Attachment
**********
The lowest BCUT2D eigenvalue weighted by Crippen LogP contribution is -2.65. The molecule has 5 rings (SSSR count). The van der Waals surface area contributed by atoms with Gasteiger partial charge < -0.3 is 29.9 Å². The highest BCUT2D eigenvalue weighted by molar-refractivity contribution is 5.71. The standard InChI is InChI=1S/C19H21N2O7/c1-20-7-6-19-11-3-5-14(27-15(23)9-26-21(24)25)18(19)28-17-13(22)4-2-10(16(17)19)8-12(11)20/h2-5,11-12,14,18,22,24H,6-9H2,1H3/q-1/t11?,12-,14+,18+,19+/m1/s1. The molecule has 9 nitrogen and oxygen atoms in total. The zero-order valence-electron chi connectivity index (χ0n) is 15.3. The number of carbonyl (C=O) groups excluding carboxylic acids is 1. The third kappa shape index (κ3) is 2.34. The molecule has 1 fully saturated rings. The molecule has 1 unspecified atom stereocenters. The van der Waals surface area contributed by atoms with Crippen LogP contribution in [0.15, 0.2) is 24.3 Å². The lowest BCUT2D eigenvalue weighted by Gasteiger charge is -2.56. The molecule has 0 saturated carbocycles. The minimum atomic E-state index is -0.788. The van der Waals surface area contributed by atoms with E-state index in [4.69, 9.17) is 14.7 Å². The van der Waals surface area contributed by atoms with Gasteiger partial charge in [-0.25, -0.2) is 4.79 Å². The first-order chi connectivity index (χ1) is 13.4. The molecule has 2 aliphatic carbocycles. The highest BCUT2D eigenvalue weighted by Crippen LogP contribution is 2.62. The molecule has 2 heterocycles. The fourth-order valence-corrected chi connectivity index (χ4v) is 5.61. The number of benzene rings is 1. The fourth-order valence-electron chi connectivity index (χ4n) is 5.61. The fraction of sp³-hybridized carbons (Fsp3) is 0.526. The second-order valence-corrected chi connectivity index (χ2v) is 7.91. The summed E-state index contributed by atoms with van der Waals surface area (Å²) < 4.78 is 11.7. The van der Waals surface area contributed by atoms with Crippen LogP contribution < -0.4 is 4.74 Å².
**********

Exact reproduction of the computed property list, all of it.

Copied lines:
The lowest BCUT2D eigenvalue weighted by Crippen LogP contribution is -2.65. The molecule has 5 rings (SSSR count). The van der Waals surface area contributed by atoms with Gasteiger partial charge < -0.3 is 29.9 Å². The highest BCUT2D eigenvalue weighted by molar-refractivity contribution is 5.71. The standard InChI is InChI=1S/C19H21N2O7/c1-20-7-6-19-11-3-5-14(27-15(23)9-26-21(24)25)18(19)28-17-13(22)4-2-10(16(17)19)8-12(11)20/h2-5,11-12,14,18,22,24H,6-9H2,1H3/q-1/t11?,12-,14+,18+,19+/m1/s1. The molecule has 9 nitrogen and oxygen atoms in total. The zero-order valence-electron chi connectivity index (χ0n) is 15.3. The number of carbonyl (C=O) groups excluding carboxylic acids is 1. The third kappa shape index (κ3) is 2.34. The molecule has 1 fully saturated rings. The molecule has 1 unspecified atom stereocenters. The van der Waals surface area contributed by atoms with Crippen LogP contribution in [0.15, 0.2) is 24.3 Å². The lowest BCUT2D eigenvalue weighted by Gasteiger charge is -2.56. The molecule has 0 saturated carbocycles. The minimum atomic E-state index is -0.788. The van der Waals surface area contributed by atoms with E-state index in [4.69, 9.17) is 14.7 Å². The van der Waals surface area contributed by atoms with Gasteiger partial charge in [-0.25, -0.2) is 4.79 Å². The first-order chi connectivity index (χ1) is 13.4. The molecule has 2 aliphatic carbocycles. The highest BCUT2D eigenvalue weighted by Crippen LogP contribution is 2.62. The molecule has 2 heterocycles. The fourth-order valence-corrected chi connectivity index (χ4v) is 5.61. The number of benzene rings is 1. The fourth-order valence-electron chi connectivity index (χ4n) is 5.61. The fraction of sp³-hybridized carbons (Fsp3) is 0.526. The second-order valence-corrected chi connectivity index (χ2v) is 7.91. The summed E-state index contributed by atoms with van der Waals surface area (Å²) < 4.78 is 11.7. The van der Waals surface area contributed by atoms with Crippen LogP contribution < -0.4 is 4.74 Å².